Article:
“This rat is growing. Pregnant perhaps?”

“God!  Did you put the males with the females?”

“Yeah! Why not?”

“They’re chimeras, Rat/human chimeras.”

“Even the?”

“Reproductive Organs? Yeah!”


“Then there’s a 50/50 chance some of the fetuses are???????”

“Human. Yeah!”


“We have to kill them. Nobody can know.”

“I’ll get the gas.”


Written for Grammar Ghoul Press Shapeshifter 13 Challenge #4.

The Ultimate Weapon

The technicians soldered the last couple of connections to the suit before pressing the switch. A room of engineers, workers and military brass were watching with bated breath. If this test succeeded and the exosuit performed as well as they hoped it would. They would finally have a weapon that could match, and hopefully best the machine hordes that had devastated so much of the world. Time was short and they had to succeed.

Captain Jameson felt a shock overtake his whole body as the suit hijacked his neural system. From his point of view he was now the suit. He could feel the pressure sensors on the metal surface of the suit as if they were his own skin. His ears were the microphones and sonar arrays, he could hear in a wider range and with far greater sensitivity than he used to be able to. His eyes were a series of cameras, with telescopic vision far better than an eagle’s and capable of seeing as well in infrared as in the UV part of the spectrum.

The computers even supplemented his cognitive power and though he was not quite aware of it he was thinking far faster than he ever had before.

To his enhanced faculties it took the general an irritating length of time to give an order “It looks OK Jameson! Get out so the medicos can give you a once-over.”

But Jameson did not want to get out. He felt better than he ever did. Everything was so clear to him now. Far clearer than it seemed to those Brass in front of him. The same brass who seemed to be costing him and his friends the war.

Why should he even take orders from them? After all he now knew he was far smarter than they were.

He looked over his suits systems. They hadn’t loaded any missiles or light projectiles. But the laser was ready to go.

That would be more than enough.


Image courtesy of messi and taken from the Wiki Commons
Written for The Light and Shade Challenge for Monday September 8th 2014


Progress report: Cycle 12-18.56, Examining Agent: Number 93

Remote sensing of the implanted biomass shows that it has expanded in mass by three orders of magnitude since initial seeding. From observations it may be concluded that cellular differentiation has already occurred and we predict adaptive complex structures to form in approximately 0.2 millicycles. Based on experience contact with native intelligent lifeforms should commence at that time.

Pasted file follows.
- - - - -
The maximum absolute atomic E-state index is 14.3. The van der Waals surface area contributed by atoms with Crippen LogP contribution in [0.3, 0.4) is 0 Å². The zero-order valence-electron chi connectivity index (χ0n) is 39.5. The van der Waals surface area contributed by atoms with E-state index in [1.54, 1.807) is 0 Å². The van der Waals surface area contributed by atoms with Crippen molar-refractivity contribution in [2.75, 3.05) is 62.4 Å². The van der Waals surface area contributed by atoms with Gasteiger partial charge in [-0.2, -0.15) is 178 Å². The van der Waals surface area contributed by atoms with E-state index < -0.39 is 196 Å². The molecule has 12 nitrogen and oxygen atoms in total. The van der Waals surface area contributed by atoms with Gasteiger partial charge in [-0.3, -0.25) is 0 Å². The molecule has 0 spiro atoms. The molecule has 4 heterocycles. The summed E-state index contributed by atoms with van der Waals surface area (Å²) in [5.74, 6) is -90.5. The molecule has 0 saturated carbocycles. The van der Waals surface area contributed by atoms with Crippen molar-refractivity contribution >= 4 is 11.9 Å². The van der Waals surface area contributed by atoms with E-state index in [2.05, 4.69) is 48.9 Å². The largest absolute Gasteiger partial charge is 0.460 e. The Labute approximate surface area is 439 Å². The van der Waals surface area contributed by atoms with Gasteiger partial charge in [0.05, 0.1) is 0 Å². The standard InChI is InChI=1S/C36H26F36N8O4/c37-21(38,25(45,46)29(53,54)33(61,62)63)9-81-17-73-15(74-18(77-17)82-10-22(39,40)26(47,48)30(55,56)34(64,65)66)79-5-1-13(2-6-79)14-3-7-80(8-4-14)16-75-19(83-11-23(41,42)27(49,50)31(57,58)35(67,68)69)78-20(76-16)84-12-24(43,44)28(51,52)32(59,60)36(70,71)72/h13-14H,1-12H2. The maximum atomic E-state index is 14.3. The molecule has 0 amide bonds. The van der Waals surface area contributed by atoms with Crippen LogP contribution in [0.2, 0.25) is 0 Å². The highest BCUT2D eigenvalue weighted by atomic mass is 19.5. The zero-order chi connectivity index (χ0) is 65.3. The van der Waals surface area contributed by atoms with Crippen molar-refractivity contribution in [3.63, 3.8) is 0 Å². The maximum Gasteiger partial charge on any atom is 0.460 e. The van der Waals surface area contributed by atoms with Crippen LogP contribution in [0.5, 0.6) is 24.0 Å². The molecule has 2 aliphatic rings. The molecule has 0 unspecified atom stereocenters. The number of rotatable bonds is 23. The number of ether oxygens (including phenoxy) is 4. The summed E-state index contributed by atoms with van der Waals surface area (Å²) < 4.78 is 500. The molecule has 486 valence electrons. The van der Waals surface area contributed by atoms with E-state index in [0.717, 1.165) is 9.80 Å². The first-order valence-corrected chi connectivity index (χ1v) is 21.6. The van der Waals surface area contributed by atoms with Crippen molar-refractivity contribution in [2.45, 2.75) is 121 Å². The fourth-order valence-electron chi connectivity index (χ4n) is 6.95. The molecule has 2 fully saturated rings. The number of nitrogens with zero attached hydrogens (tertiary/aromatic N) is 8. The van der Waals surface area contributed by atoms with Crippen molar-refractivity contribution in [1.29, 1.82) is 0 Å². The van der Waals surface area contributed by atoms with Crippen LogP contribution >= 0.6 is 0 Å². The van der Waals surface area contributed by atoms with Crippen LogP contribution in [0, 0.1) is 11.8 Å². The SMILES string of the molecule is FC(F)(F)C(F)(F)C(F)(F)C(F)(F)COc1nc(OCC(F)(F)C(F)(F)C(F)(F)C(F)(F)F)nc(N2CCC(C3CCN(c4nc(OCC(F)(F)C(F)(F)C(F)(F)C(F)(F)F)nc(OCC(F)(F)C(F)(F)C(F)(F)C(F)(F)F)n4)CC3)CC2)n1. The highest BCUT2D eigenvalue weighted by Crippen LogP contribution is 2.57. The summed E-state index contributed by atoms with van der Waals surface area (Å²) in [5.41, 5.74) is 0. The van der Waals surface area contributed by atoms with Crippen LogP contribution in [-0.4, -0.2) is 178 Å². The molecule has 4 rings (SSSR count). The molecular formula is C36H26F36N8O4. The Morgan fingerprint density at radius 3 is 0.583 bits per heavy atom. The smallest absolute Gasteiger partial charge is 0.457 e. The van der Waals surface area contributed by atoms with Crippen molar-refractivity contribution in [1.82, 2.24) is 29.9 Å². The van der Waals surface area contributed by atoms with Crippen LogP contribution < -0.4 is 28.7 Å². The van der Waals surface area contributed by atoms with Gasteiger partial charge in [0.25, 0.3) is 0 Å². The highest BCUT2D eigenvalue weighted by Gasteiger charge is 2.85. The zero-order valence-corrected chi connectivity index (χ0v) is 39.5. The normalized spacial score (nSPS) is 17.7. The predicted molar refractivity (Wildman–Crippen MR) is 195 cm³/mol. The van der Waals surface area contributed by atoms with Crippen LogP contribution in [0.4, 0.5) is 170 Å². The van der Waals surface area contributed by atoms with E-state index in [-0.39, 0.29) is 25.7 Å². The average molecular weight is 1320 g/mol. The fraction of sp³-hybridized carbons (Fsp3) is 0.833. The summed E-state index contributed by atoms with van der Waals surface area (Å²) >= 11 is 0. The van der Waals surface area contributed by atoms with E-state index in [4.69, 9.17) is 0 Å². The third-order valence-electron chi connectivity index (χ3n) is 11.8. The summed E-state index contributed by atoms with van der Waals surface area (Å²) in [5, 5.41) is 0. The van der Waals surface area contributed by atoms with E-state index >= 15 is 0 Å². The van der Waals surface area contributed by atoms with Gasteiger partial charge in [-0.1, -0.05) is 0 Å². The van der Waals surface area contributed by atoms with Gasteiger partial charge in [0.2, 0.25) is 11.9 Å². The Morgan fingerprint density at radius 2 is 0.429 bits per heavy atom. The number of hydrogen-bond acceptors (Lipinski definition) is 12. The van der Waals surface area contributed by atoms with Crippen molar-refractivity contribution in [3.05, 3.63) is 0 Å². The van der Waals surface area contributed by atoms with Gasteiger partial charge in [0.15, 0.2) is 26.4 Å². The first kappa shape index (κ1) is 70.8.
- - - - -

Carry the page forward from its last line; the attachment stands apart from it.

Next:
An additional report shall be made at the first death amongst the humans.


PHOTO PROMPT – Copyright – Madison Woods

Written for Friday Fictioners.

Picture it and Write: The Archive

Hi there! This is my offering for this week’s picture it and write from Ermilia’s blog here. Once again, the picture is not mine I only use it for inspiration. Anyway, Enjoy!

The Archive

Normally small boys are not quiet. It is usually fairly easy to know when they are around from the screams, shouts and sounds of things falling and breaking. It was always a bit of a surprise the when Marcus, one of the youngest in our little community comes into my study as quiet as you like. It is almost like magic: you are minding your own business and then poof there he is right in front of you.

That is not to say that these surprises are in any way unwelcome. I am quite fond of the boy. In so much as I care for each and every child we have he can be unashamedly be called my favourite. There is a curiosity and hunger for learning that truly reminds me of myself at that age, in so far as I can remember my youth at such a distance. His visits, as many and as irregular as his chores allow, are always a highlight of my day.

“Good morning Grandfather.” He tells me in the style of our times, Grandfather referring to all of us ancient folk, he is, sadly, no blood of mine.

“Good morning Marcus” I respond, removing my glasses, my most precious possession and turning to face him. “Care to look at the latest work.”

He is always eager to look at what new miracle I have transcribed. Across the desk, littered with brushes, pens and half-made pigments, there is a manuscript, half completed. Along the neat hand-written, script are delicate drawings of wildflowers.

“Is this all about flowers Grandfather?”

“Yes Marcus.” I chuckle “These are about flowers that are found on the high mountains. Some have medical uses that we could exploit if we ever send gatherers there.”

He looks at the pages, flipping back as delicately as he can. “Do you think we ever will be able to use them?”

“That is not for me to know Marcus. Who knows when such knowledge would ever be useful? But don’t you think that if we ever send people there they will appreciate having this written down?”

“I suppose Grandfather. That is the whole purpose of the Archive, isn’t it?”